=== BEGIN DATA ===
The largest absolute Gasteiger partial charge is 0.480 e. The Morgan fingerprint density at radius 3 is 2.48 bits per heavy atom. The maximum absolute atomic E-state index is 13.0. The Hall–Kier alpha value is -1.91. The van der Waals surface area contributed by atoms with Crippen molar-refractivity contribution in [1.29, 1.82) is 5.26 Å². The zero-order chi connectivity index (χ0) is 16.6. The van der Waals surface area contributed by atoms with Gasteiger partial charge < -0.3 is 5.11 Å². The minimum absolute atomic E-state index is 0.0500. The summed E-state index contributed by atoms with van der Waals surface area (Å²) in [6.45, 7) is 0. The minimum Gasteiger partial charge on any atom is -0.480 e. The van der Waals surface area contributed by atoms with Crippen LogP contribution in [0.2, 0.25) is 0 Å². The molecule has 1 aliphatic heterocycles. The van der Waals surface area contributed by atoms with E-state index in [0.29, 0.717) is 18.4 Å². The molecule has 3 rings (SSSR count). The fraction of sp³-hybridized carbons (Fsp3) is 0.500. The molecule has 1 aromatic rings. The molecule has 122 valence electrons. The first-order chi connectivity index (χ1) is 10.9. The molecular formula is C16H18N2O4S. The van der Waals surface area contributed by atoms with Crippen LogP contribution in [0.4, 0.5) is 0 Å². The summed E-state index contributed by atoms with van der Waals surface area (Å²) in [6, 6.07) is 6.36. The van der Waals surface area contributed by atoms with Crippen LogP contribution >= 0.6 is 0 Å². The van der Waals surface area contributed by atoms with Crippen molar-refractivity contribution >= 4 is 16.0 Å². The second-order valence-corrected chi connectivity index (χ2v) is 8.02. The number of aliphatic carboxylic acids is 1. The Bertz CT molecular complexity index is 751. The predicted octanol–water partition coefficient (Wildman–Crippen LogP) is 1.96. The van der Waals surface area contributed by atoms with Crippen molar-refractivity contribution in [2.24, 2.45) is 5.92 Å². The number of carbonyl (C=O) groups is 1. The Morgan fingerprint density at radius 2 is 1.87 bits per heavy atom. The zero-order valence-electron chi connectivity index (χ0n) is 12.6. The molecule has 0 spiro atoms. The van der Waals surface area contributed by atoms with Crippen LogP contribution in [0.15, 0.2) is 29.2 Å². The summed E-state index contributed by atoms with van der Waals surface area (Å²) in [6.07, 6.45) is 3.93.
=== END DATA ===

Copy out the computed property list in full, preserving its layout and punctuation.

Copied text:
The largest absolute Gasteiger partial charge is 0.480 e. The Morgan fingerprint density at radius 3 is 2.48 bits per heavy atom. The maximum absolute atomic E-state index is 13.0. The Hall–Kier alpha value is -1.91. The van der Waals surface area contributed by atoms with Crippen molar-refractivity contribution in [1.29, 1.82) is 5.26 Å². The zero-order chi connectivity index (χ0) is 16.6. The van der Waals surface area contributed by atoms with Gasteiger partial charge < -0.3 is 5.11 Å². The minimum absolute atomic E-state index is 0.0500. The summed E-state index contributed by atoms with van der Waals surface area (Å²) in [6.45, 7) is 0. The minimum Gasteiger partial charge on any atom is -0.480 e. The van der Waals surface area contributed by atoms with Crippen LogP contribution in [0.2, 0.25) is 0 Å². The molecule has 1 aliphatic heterocycles. The van der Waals surface area contributed by atoms with E-state index in [0.29, 0.717) is 18.4 Å². The molecule has 3 rings (SSSR count). The fraction of sp³-hybridized carbons (Fsp3) is 0.500. The molecule has 1 aromatic rings. The molecule has 122 valence electrons. The first-order chi connectivity index (χ1) is 10.9. The molecular formula is C16H18N2O4S. The van der Waals surface area contributed by atoms with Crippen LogP contribution in [0.4, 0.5) is 0 Å². The summed E-state index contributed by atoms with van der Waals surface area (Å²) in [6, 6.07) is 6.36. The van der Waals surface area contributed by atoms with Crippen LogP contribution >= 0.6 is 0 Å². The van der Waals surface area contributed by atoms with Crippen molar-refractivity contribution >= 4 is 16.0 Å². The second-order valence-corrected chi connectivity index (χ2v) is 8.02. The number of aliphatic carboxylic acids is 1. The Bertz CT molecular complexity index is 751. The predicted octanol–water partition coefficient (Wildman–Crippen LogP) is 1.96. The van der Waals surface area contributed by atoms with Crippen molar-refractivity contribution in [2.24, 2.45) is 5.92 Å². The number of carbonyl (C=O) groups is 1. The Morgan fingerprint density at radius 2 is 1.87 bits per heavy atom. The zero-order valence-electron chi connectivity index (χ0n) is 12.6. The molecule has 0 spiro atoms. The van der Waals surface area contributed by atoms with Crippen LogP contribution in [0.15, 0.2) is 29.2 Å². The summed E-state index contributed by atoms with van der Waals surface area (Å²) in [6.07, 6.45) is 3.93.